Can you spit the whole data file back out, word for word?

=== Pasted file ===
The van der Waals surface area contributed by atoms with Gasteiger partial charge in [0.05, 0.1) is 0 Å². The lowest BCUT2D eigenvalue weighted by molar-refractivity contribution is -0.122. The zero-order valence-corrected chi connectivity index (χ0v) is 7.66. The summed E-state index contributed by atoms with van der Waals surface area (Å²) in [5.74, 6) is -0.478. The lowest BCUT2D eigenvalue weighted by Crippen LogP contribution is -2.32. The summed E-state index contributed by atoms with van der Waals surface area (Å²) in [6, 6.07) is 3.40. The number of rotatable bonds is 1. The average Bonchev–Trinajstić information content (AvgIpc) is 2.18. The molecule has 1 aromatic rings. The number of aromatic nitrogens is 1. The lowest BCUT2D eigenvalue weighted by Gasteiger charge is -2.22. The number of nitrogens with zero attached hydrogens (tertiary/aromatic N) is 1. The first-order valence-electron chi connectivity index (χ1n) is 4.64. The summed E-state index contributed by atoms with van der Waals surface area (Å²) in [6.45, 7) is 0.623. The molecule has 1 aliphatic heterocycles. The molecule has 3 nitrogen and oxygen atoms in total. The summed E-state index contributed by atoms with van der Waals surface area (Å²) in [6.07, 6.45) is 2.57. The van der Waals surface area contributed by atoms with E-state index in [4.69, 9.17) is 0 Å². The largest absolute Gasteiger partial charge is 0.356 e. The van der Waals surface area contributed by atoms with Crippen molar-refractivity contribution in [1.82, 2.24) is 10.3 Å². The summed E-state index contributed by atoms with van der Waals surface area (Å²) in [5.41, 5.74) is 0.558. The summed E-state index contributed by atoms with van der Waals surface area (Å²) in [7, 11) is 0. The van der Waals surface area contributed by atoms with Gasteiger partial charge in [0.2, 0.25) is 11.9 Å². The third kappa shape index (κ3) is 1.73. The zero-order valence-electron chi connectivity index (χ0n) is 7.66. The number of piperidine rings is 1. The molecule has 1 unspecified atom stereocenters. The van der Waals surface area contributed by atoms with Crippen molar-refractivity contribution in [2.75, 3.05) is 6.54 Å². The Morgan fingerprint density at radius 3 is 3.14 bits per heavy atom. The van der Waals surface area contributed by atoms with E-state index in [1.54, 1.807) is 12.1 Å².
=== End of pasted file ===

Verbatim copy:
The van der Waals surface area contributed by atoms with Gasteiger partial charge in [0.05, 0.1) is 0 Å². The lowest BCUT2D eigenvalue weighted by molar-refractivity contribution is -0.122. The zero-order valence-corrected chi connectivity index (χ0v) is 7.66. The summed E-state index contributed by atoms with van der Waals surface area (Å²) in [5.74, 6) is -0.478. The lowest BCUT2D eigenvalue weighted by Crippen LogP contribution is -2.32. The summed E-state index contributed by atoms with van der Waals surface area (Å²) in [6, 6.07) is 3.40. The number of rotatable bonds is 1. The average Bonchev–Trinajstić information content (AvgIpc) is 2.18. The molecule has 1 aromatic rings. The number of aromatic nitrogens is 1. The lowest BCUT2D eigenvalue weighted by Gasteiger charge is -2.22. The number of nitrogens with zero attached hydrogens (tertiary/aromatic N) is 1. The first-order valence-electron chi connectivity index (χ1n) is 4.64. The summed E-state index contributed by atoms with van der Waals surface area (Å²) in [6.45, 7) is 0.623. The molecule has 1 aliphatic heterocycles. The molecule has 3 nitrogen and oxygen atoms in total. The summed E-state index contributed by atoms with van der Waals surface area (Å²) in [6.07, 6.45) is 2.57. The van der Waals surface area contributed by atoms with E-state index in [4.69, 9.17) is 0 Å². The largest absolute Gasteiger partial charge is 0.356 e. The van der Waals surface area contributed by atoms with Crippen molar-refractivity contribution in [1.82, 2.24) is 10.3 Å². The summed E-state index contributed by atoms with van der Waals surface area (Å²) in [5.41, 5.74) is 0.558. The summed E-state index contributed by atoms with van der Waals surface area (Å²) in [7, 11) is 0. The van der Waals surface area contributed by atoms with Gasteiger partial charge in [0.2, 0.25) is 11.9 Å². The third kappa shape index (κ3) is 1.73. The zero-order valence-electron chi connectivity index (χ0n) is 7.66. The number of piperidine rings is 1. The molecule has 1 unspecified atom stereocenters. The van der Waals surface area contributed by atoms with Crippen molar-refractivity contribution in [2.75, 3.05) is 6.54 Å². The Morgan fingerprint density at radius 3 is 3.14 bits per heavy atom. The van der Waals surface area contributed by atoms with E-state index in [1.54, 1.807) is 12.1 Å².